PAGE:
Frank Vogel Has Trust and Belief in Team's Young Core
By John Denton
April 19, 2017
ORLANDO – The 2016-17 season was a long, torturous one for many of the players on the Orlando Magic because of the team’s extensive struggles and their unmet expectations of reaching the playoffs.
Elfrid Payton, who played the best basketball of his professional career over the final two months of the season, wasn’t one of those players happy that the difficult season was complete. In fact, Payton quietly has his fingers crossed that the Magic squad that finished this season on something of an uptick will still be intact come next season.
``Honestly, I think we’re a lot closer than it seems, especially now that we’ve got the offense going and we were putting up points,’’ Payton said. ``We just have to establish a defensive identity. I think we can (make the playoffs next season). If we have summer together, a training camp and a whole preseason, I think we
can do it. I know we can do it.’’
Whether the core group that finished this past season – centers Nikola Vucevic and Bismack Biyombo; shooting guards Evan Fournier and Terrence Ross; forwards Aaron Gordon and Mario Hezonja; and point guard Payton – will get another chance to prove themselves going forward remains to be seen. The architect of that team, Rob Hennigan, was fired last week when the Magic finished just 23-59 and well out of the playoff hunt.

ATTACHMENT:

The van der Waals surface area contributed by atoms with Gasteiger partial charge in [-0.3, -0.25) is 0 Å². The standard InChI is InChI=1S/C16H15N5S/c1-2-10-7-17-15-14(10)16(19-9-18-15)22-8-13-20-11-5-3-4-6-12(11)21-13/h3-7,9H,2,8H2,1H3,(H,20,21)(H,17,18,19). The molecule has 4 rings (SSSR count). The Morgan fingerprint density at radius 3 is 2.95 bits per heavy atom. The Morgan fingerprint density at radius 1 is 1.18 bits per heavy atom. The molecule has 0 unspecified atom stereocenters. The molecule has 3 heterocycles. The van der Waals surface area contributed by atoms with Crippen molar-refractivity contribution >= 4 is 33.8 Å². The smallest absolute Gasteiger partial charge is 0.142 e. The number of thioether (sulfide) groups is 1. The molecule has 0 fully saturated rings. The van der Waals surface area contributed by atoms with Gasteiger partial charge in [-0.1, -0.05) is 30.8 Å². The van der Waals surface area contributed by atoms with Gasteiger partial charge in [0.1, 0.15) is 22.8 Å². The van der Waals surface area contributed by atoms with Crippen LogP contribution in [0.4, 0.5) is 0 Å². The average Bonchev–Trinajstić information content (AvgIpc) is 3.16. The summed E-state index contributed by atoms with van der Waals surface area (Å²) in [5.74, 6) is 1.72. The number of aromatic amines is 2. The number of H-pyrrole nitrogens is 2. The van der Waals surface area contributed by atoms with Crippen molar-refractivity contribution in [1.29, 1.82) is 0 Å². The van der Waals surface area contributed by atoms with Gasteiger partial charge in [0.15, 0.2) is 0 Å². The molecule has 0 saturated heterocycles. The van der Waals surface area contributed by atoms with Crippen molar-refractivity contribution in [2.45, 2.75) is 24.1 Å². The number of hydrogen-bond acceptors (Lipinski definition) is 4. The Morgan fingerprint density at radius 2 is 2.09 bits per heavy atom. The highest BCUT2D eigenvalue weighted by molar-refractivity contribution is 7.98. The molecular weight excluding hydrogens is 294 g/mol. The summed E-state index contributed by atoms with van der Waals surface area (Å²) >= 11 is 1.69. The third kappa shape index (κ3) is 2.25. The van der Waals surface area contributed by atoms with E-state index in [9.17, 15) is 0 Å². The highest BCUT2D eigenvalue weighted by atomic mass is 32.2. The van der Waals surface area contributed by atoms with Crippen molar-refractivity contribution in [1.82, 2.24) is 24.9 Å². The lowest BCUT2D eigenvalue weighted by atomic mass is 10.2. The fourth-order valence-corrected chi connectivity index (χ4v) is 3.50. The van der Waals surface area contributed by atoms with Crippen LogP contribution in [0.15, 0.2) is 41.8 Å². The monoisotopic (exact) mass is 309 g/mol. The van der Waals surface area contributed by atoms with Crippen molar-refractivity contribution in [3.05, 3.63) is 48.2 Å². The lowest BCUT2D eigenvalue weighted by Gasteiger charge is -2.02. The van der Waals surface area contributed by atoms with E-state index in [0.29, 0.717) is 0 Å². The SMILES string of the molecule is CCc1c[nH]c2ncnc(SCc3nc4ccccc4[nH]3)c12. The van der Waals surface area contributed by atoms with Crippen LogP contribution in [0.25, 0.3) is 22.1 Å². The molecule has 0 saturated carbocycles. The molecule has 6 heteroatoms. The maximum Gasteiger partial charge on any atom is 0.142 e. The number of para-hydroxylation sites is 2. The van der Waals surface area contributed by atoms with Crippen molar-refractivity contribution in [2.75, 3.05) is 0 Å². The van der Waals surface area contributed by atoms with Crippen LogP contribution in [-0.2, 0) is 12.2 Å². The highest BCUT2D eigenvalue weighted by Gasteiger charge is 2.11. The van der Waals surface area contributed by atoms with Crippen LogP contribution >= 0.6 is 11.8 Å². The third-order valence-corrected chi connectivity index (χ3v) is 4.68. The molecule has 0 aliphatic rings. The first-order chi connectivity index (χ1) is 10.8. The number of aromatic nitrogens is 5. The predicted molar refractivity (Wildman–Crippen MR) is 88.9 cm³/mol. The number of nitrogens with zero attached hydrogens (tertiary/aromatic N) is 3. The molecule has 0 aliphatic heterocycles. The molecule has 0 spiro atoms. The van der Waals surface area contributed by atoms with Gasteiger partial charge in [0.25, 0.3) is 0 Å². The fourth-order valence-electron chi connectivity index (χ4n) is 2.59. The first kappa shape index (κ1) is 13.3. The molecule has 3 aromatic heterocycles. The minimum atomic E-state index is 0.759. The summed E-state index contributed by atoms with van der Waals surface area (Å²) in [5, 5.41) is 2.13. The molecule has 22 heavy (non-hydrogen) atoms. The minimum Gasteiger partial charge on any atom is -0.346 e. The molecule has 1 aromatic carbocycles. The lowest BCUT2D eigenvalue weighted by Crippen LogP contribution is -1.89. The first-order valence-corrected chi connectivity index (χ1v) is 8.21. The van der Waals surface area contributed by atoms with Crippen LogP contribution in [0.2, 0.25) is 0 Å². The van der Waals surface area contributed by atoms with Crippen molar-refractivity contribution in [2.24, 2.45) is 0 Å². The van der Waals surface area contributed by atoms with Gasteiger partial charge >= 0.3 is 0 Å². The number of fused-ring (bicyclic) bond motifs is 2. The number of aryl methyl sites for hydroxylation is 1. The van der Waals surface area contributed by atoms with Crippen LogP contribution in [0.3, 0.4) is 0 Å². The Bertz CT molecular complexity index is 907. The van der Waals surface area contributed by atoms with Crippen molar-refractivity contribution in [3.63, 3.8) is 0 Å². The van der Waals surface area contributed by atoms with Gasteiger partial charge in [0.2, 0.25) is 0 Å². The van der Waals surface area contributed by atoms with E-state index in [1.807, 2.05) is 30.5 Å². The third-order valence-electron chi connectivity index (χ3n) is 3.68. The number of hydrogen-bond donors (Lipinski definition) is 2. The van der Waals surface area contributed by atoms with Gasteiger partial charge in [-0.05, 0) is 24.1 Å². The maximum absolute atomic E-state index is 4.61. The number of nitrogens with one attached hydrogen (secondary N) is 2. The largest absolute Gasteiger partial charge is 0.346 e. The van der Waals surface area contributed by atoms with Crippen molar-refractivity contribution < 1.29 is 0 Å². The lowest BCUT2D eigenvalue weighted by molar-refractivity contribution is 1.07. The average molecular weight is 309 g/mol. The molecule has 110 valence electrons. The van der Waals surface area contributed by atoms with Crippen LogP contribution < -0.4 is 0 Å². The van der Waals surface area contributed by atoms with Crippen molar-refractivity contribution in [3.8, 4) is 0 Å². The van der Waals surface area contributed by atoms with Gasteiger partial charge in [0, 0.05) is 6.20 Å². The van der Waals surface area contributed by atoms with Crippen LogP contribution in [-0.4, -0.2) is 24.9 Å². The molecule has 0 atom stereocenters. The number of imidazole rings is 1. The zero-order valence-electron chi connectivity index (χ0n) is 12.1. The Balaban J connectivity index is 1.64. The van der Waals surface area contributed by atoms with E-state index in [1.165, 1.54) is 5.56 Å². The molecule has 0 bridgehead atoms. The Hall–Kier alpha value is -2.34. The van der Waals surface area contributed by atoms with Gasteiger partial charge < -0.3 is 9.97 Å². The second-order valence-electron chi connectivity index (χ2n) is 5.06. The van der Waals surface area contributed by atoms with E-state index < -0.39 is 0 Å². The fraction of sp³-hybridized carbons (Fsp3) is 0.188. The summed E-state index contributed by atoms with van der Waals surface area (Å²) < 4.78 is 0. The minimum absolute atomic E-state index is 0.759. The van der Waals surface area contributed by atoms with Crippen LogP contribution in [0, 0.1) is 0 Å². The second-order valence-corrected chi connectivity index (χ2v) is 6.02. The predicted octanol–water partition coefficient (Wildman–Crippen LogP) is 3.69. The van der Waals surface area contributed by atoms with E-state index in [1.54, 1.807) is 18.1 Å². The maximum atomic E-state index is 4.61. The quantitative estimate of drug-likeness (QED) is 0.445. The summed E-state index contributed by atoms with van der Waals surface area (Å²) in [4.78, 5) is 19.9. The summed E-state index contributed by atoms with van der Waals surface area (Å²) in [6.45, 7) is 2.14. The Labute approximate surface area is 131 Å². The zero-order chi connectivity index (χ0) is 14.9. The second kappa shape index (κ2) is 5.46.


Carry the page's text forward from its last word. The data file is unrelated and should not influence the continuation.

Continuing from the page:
The Magic are currently in search of a new GM, a process that could stretch into the end of June because several of the candidates that they want to interview are on teams competing in the postseason, according to CEO Alex Martins. For now, interim GM Matt Lloyd and head coach Frank Vogel are the ones charged with handling the evaluations of the season and deciding how much of the team’s core is brought back next season.
``They’re still very young and if you look league-wide most of the (teams) winning aren’t doing it with young guys. The book is still out, but I still have a great deal of belief in these guys and what they can be,’’ Vogel said. ``They haven’t reached that (elite) level yet, but they’ve shown flashes of it, so we know it’s there and we just have to put it all together and add the right mix that is needed.
``I do still believe in the young core that is here. Not just Elfrid, Aaron and Mario (Hezonja), but Terrence, Evan (Fournier) and Vooch – those guys are still young guys, too,’’ Vogel continued. ``This group is about to enter its prime and that’s how we have to look at this. You have a group that is about to enter its prime and those are the groups that go on year-after-year playoff runs where they are in it every year and they have a chance (to win a title).’’
The Magic made major changes to their roster last summer, bringing in nine new faces around a core that has primarily been in place the past three seasons. Even though there’s a sweeping trend throughout the NBA to play with smaller, faster lineups that feature more shooting and speed, the Magic opted to trade for power forward Serge Ibaka and sign Biyombo in free agency. The Magic also acquired veterans Jeff Green, D.J. Augustin, Jodie Meeks in hopes that their experience would help to shape the roster in place.
Little to any of it worked as the Magic were a mess much of the preseason and started slowly in the regular season. As the losses piled up – many of them the lopsided variety – the Magic made the decision to pull the plug on rotating three big men by shipping Ibaka to the Toronto Raptors on Feb. 14.